• Climate justice, an expanded path for our Earth Ministry
  • Community response, providing a progressive voice to respond to school issues related to LGBTQ+ rights, book banning, gun violence, and teaching our children about America’s difficult history steeped in slavery and racism  

And of course, our long term justice ministries continue with creativity and strength: Food Ministry, Racial Justice, Faith Expression and Funding, Social Justice, Faith Action Ministry and more. 

Our Capital Campaign Team continues to work with contractors to keep building costs reasonable.  The trifecta of the pandemic, supply chain disruptions, and inflation are making this vital project more expensive than we had expected when this campaign started years ago.  Our congregation voted to move forward with the capital project with a new, leaner footprint and we are joyfully expecting a mid-May start date. It will be a real celebration when we break ground.  

Because we know our congregation dreams big while keeping within the limits of our financial capabilities, the Board called on some members to serve on a Financial Sustainability Task Force to look at how our friends and members approach charitable giving and stewardship, how they best want to hear about finances from church leaders and much more.  The findings of this Task Force’s work are helping to inform the Board on the directions we must take in the coming few years, while we fulfill our capital project plans and seek to sustain ourselves for the future.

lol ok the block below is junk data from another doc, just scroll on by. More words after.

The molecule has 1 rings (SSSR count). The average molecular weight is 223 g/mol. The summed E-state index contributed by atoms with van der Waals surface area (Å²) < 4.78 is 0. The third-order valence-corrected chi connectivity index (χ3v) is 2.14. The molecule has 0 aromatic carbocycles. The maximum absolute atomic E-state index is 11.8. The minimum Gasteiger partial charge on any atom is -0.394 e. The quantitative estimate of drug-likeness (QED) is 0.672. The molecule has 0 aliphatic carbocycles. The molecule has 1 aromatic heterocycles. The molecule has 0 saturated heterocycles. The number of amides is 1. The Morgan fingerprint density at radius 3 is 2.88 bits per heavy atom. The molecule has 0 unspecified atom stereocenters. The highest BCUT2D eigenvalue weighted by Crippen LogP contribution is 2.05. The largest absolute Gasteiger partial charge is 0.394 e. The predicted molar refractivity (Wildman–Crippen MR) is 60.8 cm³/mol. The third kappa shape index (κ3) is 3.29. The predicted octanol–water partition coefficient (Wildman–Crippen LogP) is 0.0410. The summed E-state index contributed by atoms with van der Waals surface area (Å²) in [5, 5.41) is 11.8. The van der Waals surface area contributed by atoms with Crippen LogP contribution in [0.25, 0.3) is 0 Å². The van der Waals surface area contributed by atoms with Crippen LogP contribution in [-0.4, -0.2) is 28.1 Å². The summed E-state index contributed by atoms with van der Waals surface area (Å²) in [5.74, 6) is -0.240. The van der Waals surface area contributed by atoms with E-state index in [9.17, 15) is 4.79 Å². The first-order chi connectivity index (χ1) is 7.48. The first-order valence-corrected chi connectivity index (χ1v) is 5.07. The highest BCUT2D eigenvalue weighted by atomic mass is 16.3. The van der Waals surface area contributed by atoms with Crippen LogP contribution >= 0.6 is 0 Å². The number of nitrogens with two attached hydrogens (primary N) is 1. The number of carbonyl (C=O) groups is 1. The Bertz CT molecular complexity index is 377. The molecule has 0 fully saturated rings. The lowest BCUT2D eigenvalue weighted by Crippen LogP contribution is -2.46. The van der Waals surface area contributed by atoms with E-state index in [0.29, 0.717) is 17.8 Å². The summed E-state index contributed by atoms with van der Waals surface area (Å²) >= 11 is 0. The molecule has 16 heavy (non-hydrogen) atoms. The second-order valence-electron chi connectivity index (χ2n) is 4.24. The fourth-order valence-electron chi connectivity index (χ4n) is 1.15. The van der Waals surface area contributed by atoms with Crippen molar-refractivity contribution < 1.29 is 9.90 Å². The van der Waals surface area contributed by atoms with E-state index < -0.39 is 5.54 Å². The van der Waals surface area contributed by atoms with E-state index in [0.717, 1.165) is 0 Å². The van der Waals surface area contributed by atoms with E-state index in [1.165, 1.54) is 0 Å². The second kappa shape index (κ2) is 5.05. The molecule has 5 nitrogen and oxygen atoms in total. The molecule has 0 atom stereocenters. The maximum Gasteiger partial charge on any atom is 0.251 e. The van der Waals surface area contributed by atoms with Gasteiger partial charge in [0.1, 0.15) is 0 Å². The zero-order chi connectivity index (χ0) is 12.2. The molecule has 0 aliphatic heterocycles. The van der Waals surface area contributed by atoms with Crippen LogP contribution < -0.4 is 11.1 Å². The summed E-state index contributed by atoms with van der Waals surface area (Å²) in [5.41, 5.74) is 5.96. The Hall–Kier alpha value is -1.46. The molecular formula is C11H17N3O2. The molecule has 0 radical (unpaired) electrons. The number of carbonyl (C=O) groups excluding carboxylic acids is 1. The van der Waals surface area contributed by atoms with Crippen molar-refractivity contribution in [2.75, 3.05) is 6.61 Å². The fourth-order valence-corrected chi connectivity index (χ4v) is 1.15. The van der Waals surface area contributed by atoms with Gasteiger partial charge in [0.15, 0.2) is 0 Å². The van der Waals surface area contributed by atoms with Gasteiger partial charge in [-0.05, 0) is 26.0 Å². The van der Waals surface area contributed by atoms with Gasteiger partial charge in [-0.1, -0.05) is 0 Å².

You can hear, you can feel each time we gather, that we remain a healthy, dynamic congregation. 

And, there are challenges, changes and opportunities in front of us. 

We are currently in search to fill the open – half-time – Director of Faith Engagement position. As Kim mentioned some time ago, we are, despite what it may feel like, church planting right now. We are building and rebuilding a church that was changed by the pandemic in dramatic ways. We currently have a total of 40 children, (21 families), in our faith engagement program – that’s less than half of what it was 3 years ago. 

And while that might seem like a dire signal, as of the end of 2022, our membership numbers have stayed relatively stable. We have 272 members – a 4% drop over the last two years (for comparison, the UUA advised congregations to expect a drop of 10%). And, if we were to count friends and participants, we are actually serving a community as large as 350 adults. 

Which is important to note. Who we are serving is stable, if not growing. But there will be changes in our staffing very soon: